The purpose of the Irish Coast Guard is to promote safety and security standards, and by doing so, prevent as far as possible, the loss of life at sea, and on inland waters, mountains and caves, and to provide effective emergency response services and to safeguard the quality of the marine environment.

The Irish Coast Guard has responsibility for Ireland's system of marine communications, surveillance and emergency management in Ireland's Exclusive Economic Zone (EEZ) and certain inland waterways.

It is responsible for the response to, and co-ordination of, maritime accidents which require search and rescue and counter-pollution and ship casualty operations. It also has responsibility for vessel traffic monitoring.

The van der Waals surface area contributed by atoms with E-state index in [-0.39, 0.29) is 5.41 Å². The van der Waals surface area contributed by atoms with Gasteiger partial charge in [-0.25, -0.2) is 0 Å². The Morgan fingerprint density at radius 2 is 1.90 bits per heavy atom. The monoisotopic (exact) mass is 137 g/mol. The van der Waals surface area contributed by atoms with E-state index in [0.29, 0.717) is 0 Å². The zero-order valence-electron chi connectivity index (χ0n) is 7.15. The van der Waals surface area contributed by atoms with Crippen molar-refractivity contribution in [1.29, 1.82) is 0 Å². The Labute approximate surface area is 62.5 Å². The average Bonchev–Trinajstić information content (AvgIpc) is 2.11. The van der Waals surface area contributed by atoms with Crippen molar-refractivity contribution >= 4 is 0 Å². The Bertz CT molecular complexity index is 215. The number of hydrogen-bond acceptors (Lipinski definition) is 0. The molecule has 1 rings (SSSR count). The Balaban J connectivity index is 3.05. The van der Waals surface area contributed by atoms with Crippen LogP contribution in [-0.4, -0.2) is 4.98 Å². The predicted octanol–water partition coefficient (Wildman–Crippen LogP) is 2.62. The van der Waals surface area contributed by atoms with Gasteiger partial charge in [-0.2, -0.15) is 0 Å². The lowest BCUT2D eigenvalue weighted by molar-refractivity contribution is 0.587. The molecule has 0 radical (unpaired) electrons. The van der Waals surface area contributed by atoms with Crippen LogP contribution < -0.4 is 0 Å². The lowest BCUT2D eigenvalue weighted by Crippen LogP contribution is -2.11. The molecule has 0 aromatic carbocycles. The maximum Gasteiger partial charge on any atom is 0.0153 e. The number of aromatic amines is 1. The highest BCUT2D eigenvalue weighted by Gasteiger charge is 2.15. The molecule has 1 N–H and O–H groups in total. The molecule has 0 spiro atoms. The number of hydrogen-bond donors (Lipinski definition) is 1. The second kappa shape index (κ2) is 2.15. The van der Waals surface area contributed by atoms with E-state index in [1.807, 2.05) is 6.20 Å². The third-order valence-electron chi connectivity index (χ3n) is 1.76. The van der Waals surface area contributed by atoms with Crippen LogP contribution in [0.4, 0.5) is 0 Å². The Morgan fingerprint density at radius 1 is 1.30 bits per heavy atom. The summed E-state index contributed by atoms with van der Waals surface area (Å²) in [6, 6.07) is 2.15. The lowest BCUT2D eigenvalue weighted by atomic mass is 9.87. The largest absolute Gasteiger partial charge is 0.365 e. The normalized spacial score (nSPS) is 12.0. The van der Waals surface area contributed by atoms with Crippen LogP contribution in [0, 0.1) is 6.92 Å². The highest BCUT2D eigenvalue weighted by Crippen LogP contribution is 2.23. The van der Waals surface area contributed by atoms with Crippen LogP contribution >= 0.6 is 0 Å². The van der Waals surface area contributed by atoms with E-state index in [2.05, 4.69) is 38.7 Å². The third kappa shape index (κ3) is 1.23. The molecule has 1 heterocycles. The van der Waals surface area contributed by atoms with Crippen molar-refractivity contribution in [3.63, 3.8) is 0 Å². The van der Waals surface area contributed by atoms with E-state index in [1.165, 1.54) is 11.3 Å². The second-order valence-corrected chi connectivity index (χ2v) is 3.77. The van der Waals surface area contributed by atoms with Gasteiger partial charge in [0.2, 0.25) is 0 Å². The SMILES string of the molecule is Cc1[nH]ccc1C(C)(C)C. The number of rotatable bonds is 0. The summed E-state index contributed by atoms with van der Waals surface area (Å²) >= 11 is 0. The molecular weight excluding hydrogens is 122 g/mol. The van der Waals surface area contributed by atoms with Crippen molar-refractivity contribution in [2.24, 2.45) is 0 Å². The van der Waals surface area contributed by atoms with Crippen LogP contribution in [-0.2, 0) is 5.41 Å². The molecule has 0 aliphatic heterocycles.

Operations in respect of maritime security, illegal drug trafficking, illegal migration and fisheries enforcement are co-ordinated by other bodies within the Irish Government.

Introduction

On average, each year, the Irish Coast Guard is expected to:

  • handle 3,000 marine emergencies
  • assist 4,500 people and save about 200 lives
  • task Coast Guard helicopters on missions around 2000 times (40 times to assist mountain rescues and 200 times to carry out aeromedical HEMS missions on behalf of the HSE), Coast Guard volunteer units will respond 1000 times and RNLI and community lifeboats will be tasked by our Coordination Centres about 950 times
  • evacuate medical patients off our Islands to hospital on 100 occasions
  • assist other nations' Coast Guards about 200 times
  • make around 6,000 maritime safety broadcasts to shipping, fishing and leisure craft users
  • carry out a safety on the water campaign that targets primary schools and leisure craft users, including at sea and beach patrols
  • investigate approximately 50 maritime pollution reports

The Coast Guard has been around in some form in Ireland since 1908.

List of Coast Guard Units in Ireland

  • Achill, Co. Mayo
  • Ardmore, Co. Waterford
  • Arklow, Co. Wicklow